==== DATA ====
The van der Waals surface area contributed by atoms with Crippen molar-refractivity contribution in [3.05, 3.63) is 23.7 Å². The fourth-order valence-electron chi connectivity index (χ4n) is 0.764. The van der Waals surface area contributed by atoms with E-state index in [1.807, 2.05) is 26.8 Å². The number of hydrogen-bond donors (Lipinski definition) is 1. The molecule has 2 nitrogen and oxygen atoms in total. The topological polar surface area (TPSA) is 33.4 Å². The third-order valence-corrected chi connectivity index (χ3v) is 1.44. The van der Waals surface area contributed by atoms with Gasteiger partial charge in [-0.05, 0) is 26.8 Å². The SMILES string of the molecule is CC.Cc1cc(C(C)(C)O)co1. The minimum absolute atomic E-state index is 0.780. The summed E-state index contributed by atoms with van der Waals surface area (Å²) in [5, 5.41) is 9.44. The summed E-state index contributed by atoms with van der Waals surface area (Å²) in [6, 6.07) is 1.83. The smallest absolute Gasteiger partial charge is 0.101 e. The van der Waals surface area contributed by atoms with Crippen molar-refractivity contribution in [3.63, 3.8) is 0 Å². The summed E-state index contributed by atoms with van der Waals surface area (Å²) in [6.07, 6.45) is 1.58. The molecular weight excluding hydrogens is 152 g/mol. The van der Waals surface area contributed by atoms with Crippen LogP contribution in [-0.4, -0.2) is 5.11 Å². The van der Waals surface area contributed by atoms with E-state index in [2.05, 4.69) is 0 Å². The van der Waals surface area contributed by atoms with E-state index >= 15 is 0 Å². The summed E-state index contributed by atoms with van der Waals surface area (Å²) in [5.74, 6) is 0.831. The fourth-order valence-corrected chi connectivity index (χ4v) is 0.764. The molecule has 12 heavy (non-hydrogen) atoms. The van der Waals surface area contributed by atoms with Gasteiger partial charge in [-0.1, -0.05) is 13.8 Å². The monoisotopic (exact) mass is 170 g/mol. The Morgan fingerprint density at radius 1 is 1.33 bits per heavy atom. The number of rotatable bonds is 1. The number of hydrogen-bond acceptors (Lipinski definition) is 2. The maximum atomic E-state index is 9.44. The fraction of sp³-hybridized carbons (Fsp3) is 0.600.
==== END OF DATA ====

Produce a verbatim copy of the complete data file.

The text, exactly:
The van der Waals surface area contributed by atoms with Crippen molar-refractivity contribution in [3.05, 3.63) is 23.7 Å². The fourth-order valence-electron chi connectivity index (χ4n) is 0.764. The van der Waals surface area contributed by atoms with E-state index in [1.807, 2.05) is 26.8 Å². The number of hydrogen-bond donors (Lipinski definition) is 1. The molecule has 2 nitrogen and oxygen atoms in total. The topological polar surface area (TPSA) is 33.4 Å². The third-order valence-corrected chi connectivity index (χ3v) is 1.44. The van der Waals surface area contributed by atoms with Gasteiger partial charge in [-0.05, 0) is 26.8 Å². The SMILES string of the molecule is CC.Cc1cc(C(C)(C)O)co1. The minimum absolute atomic E-state index is 0.780. The summed E-state index contributed by atoms with van der Waals surface area (Å²) in [5, 5.41) is 9.44. The summed E-state index contributed by atoms with van der Waals surface area (Å²) in [6, 6.07) is 1.83. The smallest absolute Gasteiger partial charge is 0.101 e. The van der Waals surface area contributed by atoms with Crippen molar-refractivity contribution in [3.63, 3.8) is 0 Å². The summed E-state index contributed by atoms with van der Waals surface area (Å²) in [6.07, 6.45) is 1.58. The molecular weight excluding hydrogens is 152 g/mol. The van der Waals surface area contributed by atoms with Crippen LogP contribution in [-0.4, -0.2) is 5.11 Å². The van der Waals surface area contributed by atoms with E-state index in [2.05, 4.69) is 0 Å². The van der Waals surface area contributed by atoms with E-state index >= 15 is 0 Å². The summed E-state index contributed by atoms with van der Waals surface area (Å²) in [5.74, 6) is 0.831. The fourth-order valence-corrected chi connectivity index (χ4v) is 0.764. The molecule has 12 heavy (non-hydrogen) atoms. The van der Waals surface area contributed by atoms with Gasteiger partial charge in [-0.1, -0.05) is 13.8 Å². The monoisotopic (exact) mass is 170 g/mol. The Morgan fingerprint density at radius 1 is 1.33 bits per heavy atom. The number of rotatable bonds is 1. The number of hydrogen-bond acceptors (Lipinski definition) is 2. The maximum atomic E-state index is 9.44. The fraction of sp³-hybridized carbons (Fsp3) is 0.600.